Mea culpa (2)

ads

By Patrick Dele Cole

This first part of this piece which was first published last week Tuesday focused on governors who conflated criticisms for abuse or opposition

IN the state – if you worked for the previous governor you were gone. If that governor rented your house, you were not paid by the new governor; if you had a contract with the previous government forget it. When a governor does not realise that what he is pursuing is not a personal vendetta but what is good for the people, we have the beginning of despotism. The governor does not suffer on account of this but the people. If the mentality of a governor aligns with what I have described, then what follows is even par.

Someone has a hotel and has sex/nude parties in his hotel (during COVID-19, I would imagine) that the proper action is to arrest the revellers. The most improper action is to knock down the hotels which are a denial of the governor’s right to protect life and property. If such law exists in a state law books, it is against the Constitution and against human rights. Those aggrieved would have taken the laws into their hands if they went to the governor’s father’s village to disrupt houses there or fetish shrines. What is the principle lost here?

In Lagos, another governor has managed, even against constitutional freedom, to pass a law in the Lagos State Assembly that allows the traffic police to seize any car that is driving against a one-way street. 

The Assembly has no law against trucks parked in no parking area, from Apapa to Airport, to Tin Can, to Costain to Badagry. Why are they not auctioning those trucks? They are causing the gridlock in Lagos Ports!

By the way, are commercial motorcycles or okadas not vehicles? Is anybody blind to the number of okadas in the so- called okada free zones? Whatever happened to the laws requiring wearing of helmet for driver and passengers on okadas? Okadas do not stop at traffic lights; they travel against one-way system; they are on the Third Mainland Bridge, they stop whenever and wherever. I could go on. 

I am told that the okadas are driven by off-duty police men and soldiers to supplement their inadequate and infrequently paid salaries. Every day I see police, government official cars, Immigration and Customs officers, DSS, a host of other corps with sirens blaring as they drive against this very one-way systems. But if you do not belong to this class, they impound your car, take you to court and auction off your car.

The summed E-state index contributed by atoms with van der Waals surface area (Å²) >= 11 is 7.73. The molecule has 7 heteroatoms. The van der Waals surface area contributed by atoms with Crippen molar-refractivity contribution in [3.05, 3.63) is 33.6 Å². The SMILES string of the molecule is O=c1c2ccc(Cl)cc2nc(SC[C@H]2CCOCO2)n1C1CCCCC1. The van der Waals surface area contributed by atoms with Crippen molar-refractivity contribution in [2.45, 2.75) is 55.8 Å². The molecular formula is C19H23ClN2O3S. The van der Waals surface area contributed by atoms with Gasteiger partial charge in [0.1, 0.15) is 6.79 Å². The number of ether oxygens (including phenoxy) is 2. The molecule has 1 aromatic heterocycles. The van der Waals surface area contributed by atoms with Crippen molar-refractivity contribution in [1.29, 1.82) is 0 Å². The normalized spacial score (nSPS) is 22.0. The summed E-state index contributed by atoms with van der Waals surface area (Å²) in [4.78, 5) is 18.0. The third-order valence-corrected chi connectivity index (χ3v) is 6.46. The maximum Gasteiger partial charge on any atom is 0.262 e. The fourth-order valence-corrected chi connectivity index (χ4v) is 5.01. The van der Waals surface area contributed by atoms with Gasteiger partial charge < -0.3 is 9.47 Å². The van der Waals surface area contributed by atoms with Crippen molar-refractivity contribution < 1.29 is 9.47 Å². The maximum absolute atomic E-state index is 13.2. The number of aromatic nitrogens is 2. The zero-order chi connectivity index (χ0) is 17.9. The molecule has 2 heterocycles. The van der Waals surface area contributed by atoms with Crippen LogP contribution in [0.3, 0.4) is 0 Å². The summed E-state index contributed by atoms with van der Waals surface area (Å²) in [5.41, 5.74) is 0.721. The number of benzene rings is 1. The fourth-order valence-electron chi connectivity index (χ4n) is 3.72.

What gives LASTMA the authority to auction your car because of a traffic violation which a lot of people violate without consequence?

ALSO READ: Ondo Govt rejects total NCDC COVID- 19 figure for state

In Kaduna the governor, another friend of mine, was reported to have given an order that a restaurant, having sex parties, be demolished. I am not sure which is the cause of the angst of the governor – the nude/sex nature of the restaurant or the fact that these activities were against the COVID-19 guidelines. Even so, you could have arrested the culprits without destroying their property.  In another case, a senator walks into a sex shop and slaps a receptionist- an action unbecoming of a senator. The examples are legion and would be tedious to replicate here. What is obvious: are state laws made for the unprivileged?

As for driving against the traffic or changing driving routes – only a blind man would be made to see the multiple routes which drivers take on Carter Bridge. No one arrests anyone. One-way traffic exists in all the new major roads – especially (Orile-Mile Two) the upper Oshodi Expressway and the side roads are all no respecter of the one-way system. On the Lekki express road, almost no one respects the traffic lights. As for the motor cycles, they move according to laws known only to themselves.

In Europe even bicycle riders obey the traffic laws. There is a minimum of sirens blaring on the roads. If you see one – it is an ambulance or a police car on an emergency – no convoys with escorts blaring down the street. 

In Japan, our delegation convoy had one motor cycle and the traffic lights were so synchronised that so long as we moved at 30km/h, we did not stop from city centre till we got to the Imperial Palace. 

In Benin, one governor leaves a political party to join another party with absolute no regressions. Our Constitution explicitly forbids an elected official from leaving a political party which elected him without resigning his seat. In applying this provision the courts have been compliant and even complicit in taking the teeth out of this provision to the effect thereof. 

Whatever was intended by the Constitution is now frustrated. Not that I know anyone who could actually tell me the difference between PDP and APC.

Vanguard

See also  Cost of militancy in the Niger Delta

The post Mea culpa (2) appeared first on Vanguard News.

ads

Be the first to comment

Leave a Reply